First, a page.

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Slaughtering the innocents

December 2001 | by Jonathan Skinner

The events surrounding the birth of Christ were not all light and joy. Driven by fear and envy, King Herod tried to eliminate the competition by killing all male children under two in the vicinity of Bethlehem.

That gruesome episode has become known as ‘the slaughter of the innocents’. It could never happen today.

Or could it? Something very like it is going on every day in our own land.


Abortion, the killing of unwanted, unborn children, has been sanitised in our society. We conveniently keep the crude realities out of our mind’s eye.

Here are a few of the raw and brutal facts for England and Wales alone in a single year (1999).

1,813 abortions were performed because the child was likely to be born handicapped.

A further 8,836 abortions were performed because of the risk of death or grave injury to the mother.

But a massive 169,957 (97.8% of all abortions) were carried out for ‘social reasons’ (that is, for convenience).

So only 2.2% of all abortions were performed because there was a risk of handicap or of serious injury to the mother. Even these involve destroying life, contrary to the law of God. But at least there is some reason why abortion in such cases is permitted by a secular state.

Licence to kill

But 97.8% of all abortions are for sheer convenience (for example, to avoid damaging the career prospects of the mother). Can this be morally justified? Do abortions for merely social reasons have any ethical basis?

Hadley Arkes, Professor of Jurisprudence at Amherst College, USA, has written: ‘And yet, if the proposition were put to us explicitly, as a matter of principle, we would not consider for a moment that people may have a licence to kill those who stand in the way of their education or the advancement of their careers’.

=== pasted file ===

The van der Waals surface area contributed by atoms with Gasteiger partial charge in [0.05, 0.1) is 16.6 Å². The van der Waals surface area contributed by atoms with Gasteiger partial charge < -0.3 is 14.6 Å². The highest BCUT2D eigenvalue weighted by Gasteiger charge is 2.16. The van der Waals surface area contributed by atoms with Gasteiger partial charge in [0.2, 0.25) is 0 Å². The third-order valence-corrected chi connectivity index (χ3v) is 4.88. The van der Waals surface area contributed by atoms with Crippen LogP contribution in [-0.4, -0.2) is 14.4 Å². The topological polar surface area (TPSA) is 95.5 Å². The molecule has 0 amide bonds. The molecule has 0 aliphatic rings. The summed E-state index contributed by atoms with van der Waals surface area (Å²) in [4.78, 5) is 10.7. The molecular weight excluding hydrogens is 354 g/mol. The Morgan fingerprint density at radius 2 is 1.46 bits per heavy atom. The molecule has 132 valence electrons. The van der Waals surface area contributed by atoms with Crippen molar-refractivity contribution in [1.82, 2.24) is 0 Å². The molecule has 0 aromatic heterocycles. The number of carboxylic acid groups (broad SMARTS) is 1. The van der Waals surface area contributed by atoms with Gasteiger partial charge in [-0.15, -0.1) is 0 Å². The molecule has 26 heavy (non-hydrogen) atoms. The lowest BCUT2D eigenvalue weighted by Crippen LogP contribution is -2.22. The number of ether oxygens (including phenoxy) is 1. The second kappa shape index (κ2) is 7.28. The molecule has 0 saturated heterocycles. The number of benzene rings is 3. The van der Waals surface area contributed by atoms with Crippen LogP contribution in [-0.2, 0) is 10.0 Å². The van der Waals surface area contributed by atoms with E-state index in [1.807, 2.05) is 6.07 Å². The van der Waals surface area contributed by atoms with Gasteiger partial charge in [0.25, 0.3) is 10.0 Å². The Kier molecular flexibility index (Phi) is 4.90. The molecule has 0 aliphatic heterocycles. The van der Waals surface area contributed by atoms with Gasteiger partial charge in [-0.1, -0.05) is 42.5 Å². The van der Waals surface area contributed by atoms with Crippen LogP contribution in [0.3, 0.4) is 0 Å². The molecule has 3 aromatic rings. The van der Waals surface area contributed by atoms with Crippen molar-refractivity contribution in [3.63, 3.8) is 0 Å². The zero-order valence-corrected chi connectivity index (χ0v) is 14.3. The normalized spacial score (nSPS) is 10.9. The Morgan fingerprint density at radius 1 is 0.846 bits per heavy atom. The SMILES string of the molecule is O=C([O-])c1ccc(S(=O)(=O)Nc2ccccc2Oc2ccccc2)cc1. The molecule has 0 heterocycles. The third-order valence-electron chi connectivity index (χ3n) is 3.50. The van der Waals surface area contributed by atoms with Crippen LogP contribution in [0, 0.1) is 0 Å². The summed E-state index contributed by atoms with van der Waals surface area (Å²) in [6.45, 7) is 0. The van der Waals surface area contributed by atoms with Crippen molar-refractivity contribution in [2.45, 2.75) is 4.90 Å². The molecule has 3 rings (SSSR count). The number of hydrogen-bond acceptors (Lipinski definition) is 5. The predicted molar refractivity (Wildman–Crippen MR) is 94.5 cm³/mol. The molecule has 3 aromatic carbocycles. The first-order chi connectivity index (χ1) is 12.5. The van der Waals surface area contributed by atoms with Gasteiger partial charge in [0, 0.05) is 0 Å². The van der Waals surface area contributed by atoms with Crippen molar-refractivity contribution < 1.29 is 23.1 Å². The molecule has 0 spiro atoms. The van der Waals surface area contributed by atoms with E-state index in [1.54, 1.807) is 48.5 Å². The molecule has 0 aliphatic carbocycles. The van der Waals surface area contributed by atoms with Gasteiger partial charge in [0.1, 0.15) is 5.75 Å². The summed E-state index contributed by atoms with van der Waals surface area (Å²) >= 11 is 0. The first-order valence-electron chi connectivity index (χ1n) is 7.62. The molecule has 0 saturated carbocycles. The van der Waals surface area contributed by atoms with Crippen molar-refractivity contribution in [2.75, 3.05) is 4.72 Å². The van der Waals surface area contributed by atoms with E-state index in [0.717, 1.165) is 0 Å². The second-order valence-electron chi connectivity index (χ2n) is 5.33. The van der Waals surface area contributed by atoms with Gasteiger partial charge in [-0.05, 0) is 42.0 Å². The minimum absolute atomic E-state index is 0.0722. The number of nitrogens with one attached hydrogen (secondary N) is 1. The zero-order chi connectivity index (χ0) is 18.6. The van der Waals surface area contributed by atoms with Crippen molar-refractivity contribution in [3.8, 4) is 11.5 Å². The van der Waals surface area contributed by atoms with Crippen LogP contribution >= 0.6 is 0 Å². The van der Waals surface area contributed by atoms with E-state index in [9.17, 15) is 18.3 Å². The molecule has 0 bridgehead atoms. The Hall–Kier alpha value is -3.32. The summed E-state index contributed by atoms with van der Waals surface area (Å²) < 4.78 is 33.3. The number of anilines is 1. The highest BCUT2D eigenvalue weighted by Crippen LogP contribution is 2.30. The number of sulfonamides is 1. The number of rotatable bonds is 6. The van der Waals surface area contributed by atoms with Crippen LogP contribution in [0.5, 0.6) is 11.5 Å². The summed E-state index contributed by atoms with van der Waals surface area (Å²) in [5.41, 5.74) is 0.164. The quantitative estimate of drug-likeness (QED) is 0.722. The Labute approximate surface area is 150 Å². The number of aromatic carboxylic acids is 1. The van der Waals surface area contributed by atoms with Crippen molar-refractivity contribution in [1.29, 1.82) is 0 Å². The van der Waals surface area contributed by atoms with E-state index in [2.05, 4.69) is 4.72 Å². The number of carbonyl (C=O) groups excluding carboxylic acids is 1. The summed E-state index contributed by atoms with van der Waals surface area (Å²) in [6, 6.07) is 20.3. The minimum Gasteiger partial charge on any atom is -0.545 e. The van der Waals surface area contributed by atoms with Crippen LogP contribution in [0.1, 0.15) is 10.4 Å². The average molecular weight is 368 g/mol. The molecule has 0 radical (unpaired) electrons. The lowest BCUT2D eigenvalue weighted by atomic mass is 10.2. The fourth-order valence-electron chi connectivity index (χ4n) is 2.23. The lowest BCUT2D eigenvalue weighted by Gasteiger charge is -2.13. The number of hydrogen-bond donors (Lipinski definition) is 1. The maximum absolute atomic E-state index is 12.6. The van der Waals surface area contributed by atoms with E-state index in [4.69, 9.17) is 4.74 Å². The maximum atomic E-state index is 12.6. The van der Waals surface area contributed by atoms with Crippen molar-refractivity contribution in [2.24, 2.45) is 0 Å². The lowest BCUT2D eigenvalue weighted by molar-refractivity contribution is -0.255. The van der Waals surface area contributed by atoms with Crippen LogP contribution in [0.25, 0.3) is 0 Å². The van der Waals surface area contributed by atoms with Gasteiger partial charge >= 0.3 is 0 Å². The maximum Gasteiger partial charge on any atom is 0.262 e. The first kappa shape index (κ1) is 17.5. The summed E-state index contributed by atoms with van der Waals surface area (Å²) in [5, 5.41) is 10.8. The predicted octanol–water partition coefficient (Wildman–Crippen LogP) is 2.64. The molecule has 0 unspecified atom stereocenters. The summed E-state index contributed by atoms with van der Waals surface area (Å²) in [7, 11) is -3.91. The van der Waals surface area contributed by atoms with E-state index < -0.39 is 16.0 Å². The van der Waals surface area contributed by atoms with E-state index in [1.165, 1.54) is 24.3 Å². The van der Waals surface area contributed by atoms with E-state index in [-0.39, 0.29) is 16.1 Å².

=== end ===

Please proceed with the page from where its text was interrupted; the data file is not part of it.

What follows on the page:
The Bible tells us that all human life is sacred, a perspective that is held by the majority today, whatever their religious or ideological leanings.

Yet, the obvious question for our generation, arising from this belief, is: Why is an unborn human life any less sacred? Surely the burden of proof rests on those who claim that unborn children are not human and therefore forfeit the right to life enjoyed by all other people.


Rev. Dr John Stott, commenting on the millions of abortions carried out in the USA, has said: ‘Any society which can tolerate these things, let alone legislate for them, has ceased to be civilised.

‘One of the major signs of decadence in the Roman Empire was that its unwanted babies were “exposed”, that is abandoned and left to die.

‘Can we claim that contemporary Western society is any less decadent because it consigns its unwanted babies to the hospital incinerator instead of the local rubbish tip?

‘Indeed modern abortion is even worse than ancient exposure because it has been commercialised, and has become, at least for some doctors at some clinics, an extremely lucrative practice.

‘But reverence for human life is an indisputable characteristic of a humane and civilised society.’ It is relevant to note that in Roman times abortions were always carried out for social reasons.

For many today, abortion has merely become a form of contraception, used when other means were either not taken or did not work. Should an abortion be allowed to be performed for convenience?

We often forget that adoption is always a positive alternative to abortion.

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